Stephen Girard amassed enormous wealth as a merchant and banker; if his wealth is viewed as a percentage of GDP, he was one of the five richest men in American history. That fortune was dedicated to an extensive program of philanthropy. Girard was the patron of a variety of charitable causes in his adopted home of Philadelphia, most notably offering comfort to the sick, at real personal risk, during the city’s yellow-fever outbreaks. During the War of 1812, Girard staked virtually everything he owned on bond purchases for the federal government; in doing so, he saved the nation’s credit, less in pursuit of profit than as an act of patriotism. And his final bequest funded the creation of a college for orphaned boys, which was at the time the best-endowed charity in the country.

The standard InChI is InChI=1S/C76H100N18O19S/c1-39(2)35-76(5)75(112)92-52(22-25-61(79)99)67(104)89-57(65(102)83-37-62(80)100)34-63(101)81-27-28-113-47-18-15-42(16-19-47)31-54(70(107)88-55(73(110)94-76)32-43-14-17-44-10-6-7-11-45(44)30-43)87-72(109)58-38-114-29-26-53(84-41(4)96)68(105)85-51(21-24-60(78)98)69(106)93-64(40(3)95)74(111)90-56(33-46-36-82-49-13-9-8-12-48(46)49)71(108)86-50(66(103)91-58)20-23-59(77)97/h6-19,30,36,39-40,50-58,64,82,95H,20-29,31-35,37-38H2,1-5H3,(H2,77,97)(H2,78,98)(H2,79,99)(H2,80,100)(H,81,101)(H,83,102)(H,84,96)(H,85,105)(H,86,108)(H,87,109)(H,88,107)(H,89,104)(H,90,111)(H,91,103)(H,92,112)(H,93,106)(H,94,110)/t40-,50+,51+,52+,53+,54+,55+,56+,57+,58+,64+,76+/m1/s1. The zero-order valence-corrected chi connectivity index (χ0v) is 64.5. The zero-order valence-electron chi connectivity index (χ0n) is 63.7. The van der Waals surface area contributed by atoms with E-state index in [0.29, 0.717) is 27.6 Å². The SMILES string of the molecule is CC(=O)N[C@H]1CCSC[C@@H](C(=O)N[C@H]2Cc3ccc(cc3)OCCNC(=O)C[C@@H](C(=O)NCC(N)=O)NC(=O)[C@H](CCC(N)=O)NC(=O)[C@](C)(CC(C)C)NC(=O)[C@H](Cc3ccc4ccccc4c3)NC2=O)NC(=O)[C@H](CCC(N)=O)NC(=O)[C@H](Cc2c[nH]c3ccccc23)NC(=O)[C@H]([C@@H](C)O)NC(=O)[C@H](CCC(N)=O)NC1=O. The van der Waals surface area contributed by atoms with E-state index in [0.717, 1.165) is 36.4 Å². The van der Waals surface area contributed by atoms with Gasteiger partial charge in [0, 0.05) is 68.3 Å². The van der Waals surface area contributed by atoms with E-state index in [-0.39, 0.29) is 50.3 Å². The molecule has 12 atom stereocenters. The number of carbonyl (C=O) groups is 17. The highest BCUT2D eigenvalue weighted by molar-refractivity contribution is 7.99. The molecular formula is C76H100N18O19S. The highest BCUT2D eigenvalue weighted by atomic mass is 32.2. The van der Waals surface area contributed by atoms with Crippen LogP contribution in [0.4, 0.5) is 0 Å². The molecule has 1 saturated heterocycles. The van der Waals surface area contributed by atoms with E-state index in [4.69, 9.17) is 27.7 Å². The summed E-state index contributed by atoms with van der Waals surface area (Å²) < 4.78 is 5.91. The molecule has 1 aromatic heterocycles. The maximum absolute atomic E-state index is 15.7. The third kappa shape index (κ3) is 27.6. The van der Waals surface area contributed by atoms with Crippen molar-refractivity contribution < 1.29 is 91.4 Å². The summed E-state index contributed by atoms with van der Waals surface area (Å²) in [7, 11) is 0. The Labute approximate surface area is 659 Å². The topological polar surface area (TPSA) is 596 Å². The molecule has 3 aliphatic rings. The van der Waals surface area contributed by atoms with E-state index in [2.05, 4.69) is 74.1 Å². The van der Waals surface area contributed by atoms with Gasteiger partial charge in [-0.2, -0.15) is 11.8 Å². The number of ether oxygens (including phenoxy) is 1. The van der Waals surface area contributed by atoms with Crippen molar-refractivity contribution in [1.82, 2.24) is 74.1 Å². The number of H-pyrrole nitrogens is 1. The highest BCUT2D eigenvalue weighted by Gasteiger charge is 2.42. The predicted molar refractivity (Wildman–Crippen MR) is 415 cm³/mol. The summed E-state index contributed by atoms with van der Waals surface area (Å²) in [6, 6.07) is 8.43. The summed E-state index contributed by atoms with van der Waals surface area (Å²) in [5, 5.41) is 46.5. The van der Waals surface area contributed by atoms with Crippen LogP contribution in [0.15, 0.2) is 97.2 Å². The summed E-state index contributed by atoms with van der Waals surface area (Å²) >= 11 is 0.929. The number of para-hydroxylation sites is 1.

Born in Bordeaux in 1750, Girard was the son of a sea captain and merchant. At 14 years of age, he followed in his father’s footsteps, serving as an apprentice pilot on a voyage to the West Indies. For over a decade, he plied the seas, traveling between France, the West Indies, and North America. In 1776, Girard moved to Philadelphia, where he started his own shipping business. He instituted a number of revolutionary business practices: warehousing goods until he was satisfied with prices and offering ship captains a straight wage rather than a percentage, thereby encouraging speed rather than market timing. His business expanded worldwide, and his ships traded in China and South America as well as Europe and the Caribbean.
When the charter of the First Bank of the United States expired in 1811, Girard purchased a majority of its shares (as well as its headquarters on Philadelphia’s South Third Street). The timing was fortuitous. Over the next few years, the newly established financier effectively saved the U.S. Treasury.